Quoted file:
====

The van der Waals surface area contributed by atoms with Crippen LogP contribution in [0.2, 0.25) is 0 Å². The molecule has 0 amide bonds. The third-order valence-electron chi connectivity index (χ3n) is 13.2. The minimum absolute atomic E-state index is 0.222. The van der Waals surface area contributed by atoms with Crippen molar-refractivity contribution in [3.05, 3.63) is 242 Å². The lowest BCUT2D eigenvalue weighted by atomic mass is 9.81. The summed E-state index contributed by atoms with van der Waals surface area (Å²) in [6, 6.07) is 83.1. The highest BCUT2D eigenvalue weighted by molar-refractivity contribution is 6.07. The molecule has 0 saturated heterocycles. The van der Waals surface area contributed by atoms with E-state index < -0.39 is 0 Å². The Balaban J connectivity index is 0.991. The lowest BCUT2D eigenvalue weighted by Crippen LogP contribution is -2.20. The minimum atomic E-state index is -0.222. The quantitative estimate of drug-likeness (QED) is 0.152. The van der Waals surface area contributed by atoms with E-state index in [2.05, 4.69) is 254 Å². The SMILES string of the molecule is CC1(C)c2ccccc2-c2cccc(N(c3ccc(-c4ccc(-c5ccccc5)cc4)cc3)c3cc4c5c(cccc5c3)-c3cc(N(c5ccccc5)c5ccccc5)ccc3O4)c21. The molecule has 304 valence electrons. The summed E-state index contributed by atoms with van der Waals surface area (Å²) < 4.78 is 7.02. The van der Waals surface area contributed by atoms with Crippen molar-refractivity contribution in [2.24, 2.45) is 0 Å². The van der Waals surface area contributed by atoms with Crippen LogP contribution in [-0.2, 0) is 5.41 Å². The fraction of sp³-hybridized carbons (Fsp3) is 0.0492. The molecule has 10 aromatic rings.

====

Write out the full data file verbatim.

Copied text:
The van der Waals surface area contributed by atoms with Crippen LogP contribution in [0.2, 0.25) is 0 Å². The molecule has 0 amide bonds. The third-order valence-electron chi connectivity index (χ3n) is 13.2. The minimum absolute atomic E-state index is 0.222. The van der Waals surface area contributed by atoms with Crippen molar-refractivity contribution in [3.05, 3.63) is 242 Å². The lowest BCUT2D eigenvalue weighted by atomic mass is 9.81. The summed E-state index contributed by atoms with van der Waals surface area (Å²) in [6, 6.07) is 83.1. The highest BCUT2D eigenvalue weighted by molar-refractivity contribution is 6.07. The molecule has 0 saturated heterocycles. The van der Waals surface area contributed by atoms with E-state index < -0.39 is 0 Å². The Balaban J connectivity index is 0.991. The lowest BCUT2D eigenvalue weighted by Crippen LogP contribution is -2.20. The minimum atomic E-state index is -0.222. The quantitative estimate of drug-likeness (QED) is 0.152. The van der Waals surface area contributed by atoms with E-state index in [2.05, 4.69) is 254 Å². The SMILES string of the molecule is CC1(C)c2ccccc2-c2cccc(N(c3ccc(-c4ccc(-c5ccccc5)cc4)cc3)c3cc4c5c(cccc5c3)-c3cc(N(c5ccccc5)c5ccccc5)ccc3O4)c21. The molecule has 304 valence electrons. The summed E-state index contributed by atoms with van der Waals surface area (Å²) < 4.78 is 7.02. The van der Waals surface area contributed by atoms with Crippen molar-refractivity contribution in [2.24, 2.45) is 0 Å². The van der Waals surface area contributed by atoms with Crippen LogP contribution in [-0.2, 0) is 5.41 Å². The fraction of sp³-hybridized carbons (Fsp3) is 0.0492. The molecule has 10 aromatic rings.